Daily Archives: December 1, 2021

“The Viral Underclass”: COVID-19 and AIDS Show What Happens When Inequality and Disease Coll ide


1 Dec 2021
As December 1 marks World AIDS Day, we look at the pandemic that preceded COVID-19 and how recorded deaths of complications from the coronavirus this year have surpassed those of HIV/AIDS in the United States. The head of UNAIDS has warned the COVID-19 pandemic may result in an increase in infections and deaths from HIV and AIDS. Both viruses disproportionately impacted vulnerable minority communities. Although treatment rollout for HIV/AIDS was uniquely inhibited by homophobia, racism, and sexism, it was also plagued by corporate greed and U.S. exceptionalism. “We’re seeing very similar dynamics again now with COVID-19,” says Steven Thrasher, professor at Northwestern University in the Medill School of Journalism and the Institute of Sexual and Gender Minority Health and Wellbeing. “We have the vaccines, we have medications that are very effective, and they’re again being held from the Global South to protect the profits of pharmaceutical corporations.”

“Farewell to British Colonial Rule”: Barbados Breaks From the Queen as Calls Grow For Repara tions


1 Dec 2021
Barbados has become the world’s newest republic breaking ties with Queen Elizabeth 55 years after it became an independent nation, saying it was time for Barbados to break from its colonial past. The move comes as calls grow for the United Kingdom to pay reparations for enacting a regime of slavery in Barbados. While it was an occasion for celebration, it was also “55 years overdue” and should have happened when Barbados won its independence in 1966, says David Comissiong, Barbados’s ambassador to the Caribbean Community and the Association of Caribbean States. “Barbados was a center of British power. You don’t get rid of the imprint of that history so easily.”

Amazon Workers in Alabama Get New Shot at Union After NLRB Rules Company Broke the Law in 1st Vote


Workers at an Amazon warehouse in Bessemer, Alabama may soon get another chance to decide whether to unionize. The National Labor Relations Board has ruled that Amazon violated U.S. labor law while waging an aggressive anti-unionization campaign against warehouse workers earlier this year in Bessemer, Alabama. This comes as Amazon workers worldwide from Bangladesh to Germany campaigned on Black Friday for fairer working conditions under the banner, “Make Amazon Pay.” “If Amazon is trying to eat the world, it’s also bringing many disparate sets of workers and activists and communities together to fight against them,” says Alex Press, staff writer at Jacobin.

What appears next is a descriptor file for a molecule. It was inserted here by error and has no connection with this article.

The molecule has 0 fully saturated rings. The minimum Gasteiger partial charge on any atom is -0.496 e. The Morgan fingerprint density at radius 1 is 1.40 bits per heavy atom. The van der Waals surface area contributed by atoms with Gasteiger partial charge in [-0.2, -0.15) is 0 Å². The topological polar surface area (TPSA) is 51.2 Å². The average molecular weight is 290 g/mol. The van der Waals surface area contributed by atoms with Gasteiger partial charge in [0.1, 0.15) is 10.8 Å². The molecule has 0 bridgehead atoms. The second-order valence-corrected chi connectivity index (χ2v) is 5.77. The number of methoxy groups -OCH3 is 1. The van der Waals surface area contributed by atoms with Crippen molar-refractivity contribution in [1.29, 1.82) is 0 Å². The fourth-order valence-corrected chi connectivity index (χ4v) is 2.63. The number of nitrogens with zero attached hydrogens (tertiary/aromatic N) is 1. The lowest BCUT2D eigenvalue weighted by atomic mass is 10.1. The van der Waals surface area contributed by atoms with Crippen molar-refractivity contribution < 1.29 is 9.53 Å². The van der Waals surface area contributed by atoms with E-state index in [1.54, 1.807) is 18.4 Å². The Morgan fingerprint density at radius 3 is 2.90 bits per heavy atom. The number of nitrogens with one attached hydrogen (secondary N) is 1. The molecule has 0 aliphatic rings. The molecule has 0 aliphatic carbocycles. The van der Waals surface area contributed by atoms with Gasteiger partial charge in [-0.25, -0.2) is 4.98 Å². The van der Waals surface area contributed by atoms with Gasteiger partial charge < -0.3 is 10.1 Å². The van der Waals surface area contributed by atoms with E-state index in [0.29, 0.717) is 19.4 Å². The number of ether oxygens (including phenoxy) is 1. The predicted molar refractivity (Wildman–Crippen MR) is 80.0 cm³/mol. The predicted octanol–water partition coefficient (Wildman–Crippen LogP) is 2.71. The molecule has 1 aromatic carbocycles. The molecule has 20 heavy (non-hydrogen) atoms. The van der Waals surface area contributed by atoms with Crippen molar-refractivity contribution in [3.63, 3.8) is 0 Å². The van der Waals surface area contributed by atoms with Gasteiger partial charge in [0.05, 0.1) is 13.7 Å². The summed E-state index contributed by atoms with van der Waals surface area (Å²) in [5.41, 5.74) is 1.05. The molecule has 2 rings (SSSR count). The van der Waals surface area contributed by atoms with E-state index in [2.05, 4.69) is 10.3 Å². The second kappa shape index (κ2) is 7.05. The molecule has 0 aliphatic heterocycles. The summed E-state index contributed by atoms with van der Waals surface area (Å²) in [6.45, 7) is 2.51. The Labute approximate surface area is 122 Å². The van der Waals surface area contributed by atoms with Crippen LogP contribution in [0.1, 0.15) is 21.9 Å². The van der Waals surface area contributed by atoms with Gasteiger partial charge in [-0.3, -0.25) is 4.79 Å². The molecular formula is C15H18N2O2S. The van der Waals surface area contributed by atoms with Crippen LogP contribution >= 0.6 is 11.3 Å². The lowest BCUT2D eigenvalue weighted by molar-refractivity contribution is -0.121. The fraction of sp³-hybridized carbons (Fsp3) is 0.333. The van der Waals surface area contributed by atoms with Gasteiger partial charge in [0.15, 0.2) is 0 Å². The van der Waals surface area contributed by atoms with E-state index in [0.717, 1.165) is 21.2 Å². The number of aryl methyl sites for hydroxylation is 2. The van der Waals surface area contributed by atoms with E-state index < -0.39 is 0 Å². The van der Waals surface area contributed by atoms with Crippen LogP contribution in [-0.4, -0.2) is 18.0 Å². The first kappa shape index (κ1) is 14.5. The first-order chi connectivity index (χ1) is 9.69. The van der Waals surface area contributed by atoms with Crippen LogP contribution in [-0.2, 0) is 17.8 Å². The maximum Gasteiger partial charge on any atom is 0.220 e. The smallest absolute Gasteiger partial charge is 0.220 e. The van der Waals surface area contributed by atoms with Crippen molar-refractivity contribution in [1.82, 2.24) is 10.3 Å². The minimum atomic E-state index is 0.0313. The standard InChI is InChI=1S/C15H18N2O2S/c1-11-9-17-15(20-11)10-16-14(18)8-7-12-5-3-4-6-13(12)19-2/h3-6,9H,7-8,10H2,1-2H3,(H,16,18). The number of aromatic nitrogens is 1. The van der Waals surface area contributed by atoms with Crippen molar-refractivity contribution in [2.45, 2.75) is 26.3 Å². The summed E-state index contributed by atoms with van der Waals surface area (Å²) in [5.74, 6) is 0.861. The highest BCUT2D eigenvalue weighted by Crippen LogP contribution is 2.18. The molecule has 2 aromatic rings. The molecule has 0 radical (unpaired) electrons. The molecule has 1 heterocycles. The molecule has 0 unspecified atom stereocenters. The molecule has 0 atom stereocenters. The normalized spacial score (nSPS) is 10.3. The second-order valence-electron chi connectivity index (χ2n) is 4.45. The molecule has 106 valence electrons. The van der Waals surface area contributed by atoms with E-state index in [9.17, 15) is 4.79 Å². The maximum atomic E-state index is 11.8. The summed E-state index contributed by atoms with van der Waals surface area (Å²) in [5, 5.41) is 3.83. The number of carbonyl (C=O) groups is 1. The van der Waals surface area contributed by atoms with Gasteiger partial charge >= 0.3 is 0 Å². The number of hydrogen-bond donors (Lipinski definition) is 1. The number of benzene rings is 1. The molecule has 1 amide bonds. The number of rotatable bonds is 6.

China ramps up aid to African countries


Sanusha Naidu with the Institute for Global Dialogue and commentator Einar Tangen discuss China-Africa economic and trade ties.

Africa, Far Behind – The New York Times

By David Leonhardt

Dec. 1, 2021, 6:32 a.m. ET

Last week, just days before scientists discovered the Omicron variant, South Africa’s government asked Johnson & Johnson and Pfizer not to make some planned deliveries of their Covid-19 vaccines. The country already had more doses in storage than it could use — about 16 million, in a country of 60 million people — and officials were worried that further supplies would spoil before they could be used.

How could that be?

The main answer should be familiar to Americans: vaccine skepticism. “There is a fair amount of apathy and hesitancy,” Dr. Shabir Madhi, a vaccination expert in South Africa, told Reuters. For similar reasons, Namibia, Zimbabwe, Mozambique and Malawi have asked donors to pause vaccine deliveries, my colleague Declan Walsh has reported.

(This article on vaccine skepticism in Africa, by Lynsey Chutel and Max Fisher, has more detail.)

The sources of the skepticism are different in the U.S. and in Africa. In much of Africa, they are related to decades of exploitation and poverty. In the U.S., the biggest cause is political polarization: More than 35 percent of Republican voters are unvaccinated, compared with fewer than 10 percent of Democrats.

But both forms of skepticism stem from distrust — of experts, institutions and government leaders. And that distrust has become a major reason that the world is struggling to defeat Covid. The more people remain unvaccinated, the more the Covid virus spreads and the more people die. Less vaccination also increases the chances that dangerous variants will emerge.

…(read more).